Today we’re throwing back to a powerful time in labor history. On June 15th, 1990, a few hundred workers bravely stood together against unspeakable odds and improved the lives countless workers, an impact we’re still seeing in the labor movement today.
In 1990, the Justice for Janitors March in Los Angeles brought together thousands of workers in support of janitors fighting for a union and a living wage. The action arose after years of pay cuts and loss of health benefits during the 1980s for janitors in Los Angeles.
In 1983, the average janitor working in Los Angeles earned a salary of more than $7.00 an hour and full family health insurance.
But by 1986, wages dropped to $4.50, and health care coverage had evaporated. By the mid-80s, membership in SEIU's 21 janitors' unions was in sharp decline.
In an effort to reverse this trend and put pressure on their employers to end retaliation against workers who supported joining a union, hundreds of janitors marched through the streets of Los Angeles. But the marchers soon faced violent opposition from police. From SEIU:
“When the workers linked arms to cross the street in Century City, they were beat back by dozens of police officers, and thirty-eight of the wounded marchers were arrested.
Undeterred even by police brutality, the fearless janitors refused to back down. They stayed in the streets and were joined by 2,500 people cheering them on — construction workers, shop workers, state and local political leaders, even a mop-toting Jesse Jackson — who shared their anger at wealthy corporate CEO's paying themselves millions, while paying the people who cleaned up after them as little as $4.50 an hour.”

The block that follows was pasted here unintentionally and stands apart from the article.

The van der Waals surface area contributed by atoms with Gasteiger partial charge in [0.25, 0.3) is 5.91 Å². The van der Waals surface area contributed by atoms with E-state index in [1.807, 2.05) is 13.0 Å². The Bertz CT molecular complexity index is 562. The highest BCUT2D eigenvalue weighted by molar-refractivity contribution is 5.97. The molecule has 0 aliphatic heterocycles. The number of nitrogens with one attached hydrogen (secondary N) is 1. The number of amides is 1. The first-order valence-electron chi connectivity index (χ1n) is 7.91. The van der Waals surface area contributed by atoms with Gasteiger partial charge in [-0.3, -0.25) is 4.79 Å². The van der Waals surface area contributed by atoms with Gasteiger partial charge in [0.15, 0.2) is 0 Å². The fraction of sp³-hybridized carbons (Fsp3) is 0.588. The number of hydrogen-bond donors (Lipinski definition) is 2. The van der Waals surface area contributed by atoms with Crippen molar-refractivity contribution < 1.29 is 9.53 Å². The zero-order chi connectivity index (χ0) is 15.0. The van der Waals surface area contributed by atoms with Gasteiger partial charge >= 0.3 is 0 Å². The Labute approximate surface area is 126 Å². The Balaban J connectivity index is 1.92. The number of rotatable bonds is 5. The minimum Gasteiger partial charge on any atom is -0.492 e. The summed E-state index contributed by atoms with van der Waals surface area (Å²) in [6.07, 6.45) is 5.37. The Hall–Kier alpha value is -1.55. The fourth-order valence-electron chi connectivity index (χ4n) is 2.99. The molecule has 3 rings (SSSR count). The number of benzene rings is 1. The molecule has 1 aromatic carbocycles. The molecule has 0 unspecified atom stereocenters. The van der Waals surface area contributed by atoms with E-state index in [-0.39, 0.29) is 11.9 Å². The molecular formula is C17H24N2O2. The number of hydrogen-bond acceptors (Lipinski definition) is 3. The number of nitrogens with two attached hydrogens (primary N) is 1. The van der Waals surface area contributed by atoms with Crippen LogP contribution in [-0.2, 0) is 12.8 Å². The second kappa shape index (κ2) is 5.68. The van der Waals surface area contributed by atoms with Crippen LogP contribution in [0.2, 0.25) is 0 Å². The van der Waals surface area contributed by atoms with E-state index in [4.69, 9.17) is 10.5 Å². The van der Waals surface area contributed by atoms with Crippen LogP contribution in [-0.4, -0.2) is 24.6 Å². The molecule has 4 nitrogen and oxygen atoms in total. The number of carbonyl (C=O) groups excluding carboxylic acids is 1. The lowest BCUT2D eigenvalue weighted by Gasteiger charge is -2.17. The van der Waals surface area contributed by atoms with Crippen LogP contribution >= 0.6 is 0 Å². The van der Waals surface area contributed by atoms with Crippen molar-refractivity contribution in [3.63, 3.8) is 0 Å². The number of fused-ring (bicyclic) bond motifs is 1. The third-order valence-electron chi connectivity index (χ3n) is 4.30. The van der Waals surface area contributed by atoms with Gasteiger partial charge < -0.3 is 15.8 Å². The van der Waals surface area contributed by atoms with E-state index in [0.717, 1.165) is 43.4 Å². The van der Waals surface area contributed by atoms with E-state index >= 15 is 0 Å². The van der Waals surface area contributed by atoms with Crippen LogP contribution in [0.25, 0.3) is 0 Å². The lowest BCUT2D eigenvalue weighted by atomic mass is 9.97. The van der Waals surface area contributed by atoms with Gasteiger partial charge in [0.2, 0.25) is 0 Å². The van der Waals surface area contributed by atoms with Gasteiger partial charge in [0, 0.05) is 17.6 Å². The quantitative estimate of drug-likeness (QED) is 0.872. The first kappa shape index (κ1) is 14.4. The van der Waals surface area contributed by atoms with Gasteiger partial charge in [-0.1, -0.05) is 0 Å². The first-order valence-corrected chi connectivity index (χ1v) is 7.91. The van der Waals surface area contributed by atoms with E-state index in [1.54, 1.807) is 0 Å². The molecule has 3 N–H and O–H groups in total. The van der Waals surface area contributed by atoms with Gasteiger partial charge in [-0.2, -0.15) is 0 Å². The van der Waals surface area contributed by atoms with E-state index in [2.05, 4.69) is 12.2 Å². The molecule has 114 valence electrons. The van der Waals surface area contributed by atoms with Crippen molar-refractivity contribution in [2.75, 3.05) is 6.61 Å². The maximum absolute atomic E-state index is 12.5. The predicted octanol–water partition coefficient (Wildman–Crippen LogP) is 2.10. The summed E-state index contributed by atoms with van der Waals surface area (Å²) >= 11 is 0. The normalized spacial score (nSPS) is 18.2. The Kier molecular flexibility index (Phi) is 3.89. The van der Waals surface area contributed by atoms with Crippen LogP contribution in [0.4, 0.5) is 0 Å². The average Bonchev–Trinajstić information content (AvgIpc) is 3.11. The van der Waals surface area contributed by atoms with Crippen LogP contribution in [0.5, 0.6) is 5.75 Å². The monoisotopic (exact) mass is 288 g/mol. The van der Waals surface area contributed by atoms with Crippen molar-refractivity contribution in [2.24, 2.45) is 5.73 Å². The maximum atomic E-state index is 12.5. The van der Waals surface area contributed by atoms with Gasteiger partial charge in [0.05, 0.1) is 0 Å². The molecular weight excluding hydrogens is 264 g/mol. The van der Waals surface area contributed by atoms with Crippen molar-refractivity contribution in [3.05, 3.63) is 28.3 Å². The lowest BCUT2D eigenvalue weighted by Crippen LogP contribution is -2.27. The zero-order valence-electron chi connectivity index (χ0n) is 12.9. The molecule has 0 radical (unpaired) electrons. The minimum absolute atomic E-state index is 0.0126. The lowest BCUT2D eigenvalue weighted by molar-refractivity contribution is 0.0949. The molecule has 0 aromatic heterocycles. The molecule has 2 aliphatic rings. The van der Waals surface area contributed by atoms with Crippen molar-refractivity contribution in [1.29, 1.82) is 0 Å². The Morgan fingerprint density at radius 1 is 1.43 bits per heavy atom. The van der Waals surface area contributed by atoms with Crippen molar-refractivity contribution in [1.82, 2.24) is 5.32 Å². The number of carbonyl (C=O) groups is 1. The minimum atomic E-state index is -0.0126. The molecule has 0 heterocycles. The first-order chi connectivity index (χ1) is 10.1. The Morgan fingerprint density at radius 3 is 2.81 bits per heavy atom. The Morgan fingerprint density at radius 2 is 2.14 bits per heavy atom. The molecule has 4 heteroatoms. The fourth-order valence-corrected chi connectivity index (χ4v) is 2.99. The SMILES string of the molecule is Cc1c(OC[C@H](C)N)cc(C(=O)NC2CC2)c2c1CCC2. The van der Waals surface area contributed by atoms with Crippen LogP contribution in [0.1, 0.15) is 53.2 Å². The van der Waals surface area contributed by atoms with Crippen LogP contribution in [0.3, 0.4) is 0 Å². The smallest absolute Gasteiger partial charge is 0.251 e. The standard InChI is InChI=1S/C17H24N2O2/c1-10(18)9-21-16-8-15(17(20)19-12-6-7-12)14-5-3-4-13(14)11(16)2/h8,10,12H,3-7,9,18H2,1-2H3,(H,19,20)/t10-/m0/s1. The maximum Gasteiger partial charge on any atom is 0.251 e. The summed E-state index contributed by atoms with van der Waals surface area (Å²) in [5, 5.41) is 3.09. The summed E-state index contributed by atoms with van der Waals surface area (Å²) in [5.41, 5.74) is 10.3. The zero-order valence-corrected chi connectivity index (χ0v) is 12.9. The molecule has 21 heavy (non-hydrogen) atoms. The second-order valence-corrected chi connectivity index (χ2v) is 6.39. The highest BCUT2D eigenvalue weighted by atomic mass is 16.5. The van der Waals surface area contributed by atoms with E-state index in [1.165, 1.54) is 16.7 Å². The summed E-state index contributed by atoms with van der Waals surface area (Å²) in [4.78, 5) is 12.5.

Calling the marchers brave would be an understatement. Their determination earned national attention and resulted in their employer – ISS – signing off on a union contract, a raise for the janitors, and full health coverage. The impact spread far and
wide and helped to propel a national movement that eventually resulted in 133,000 janitors winning union contracts across the United States. When workers stand together, they raise standards for all.
This week, SEIU is holding rallies to commemorate the 1990 March for Justice. There is also a march planned in Los Angeles, spearheaded by SEIU-United Service Workers West (USWW).
It's with a heavy heart that labor leaders and community allies come together today to commemorate the janitorial strike. 25 years later and innocent people are still suffering from unjust violence. 25 years later 400 janitors got a $2.00 raise and the right to form a union, 25 years later Los Angeles has agreed to institute an increase in minimum wage to 15.00/hr, but Los Angeles has become ground zero for wage theft. Economic violence is just as harrowing and even more pervasive than physical violence. Stop. The. Violence.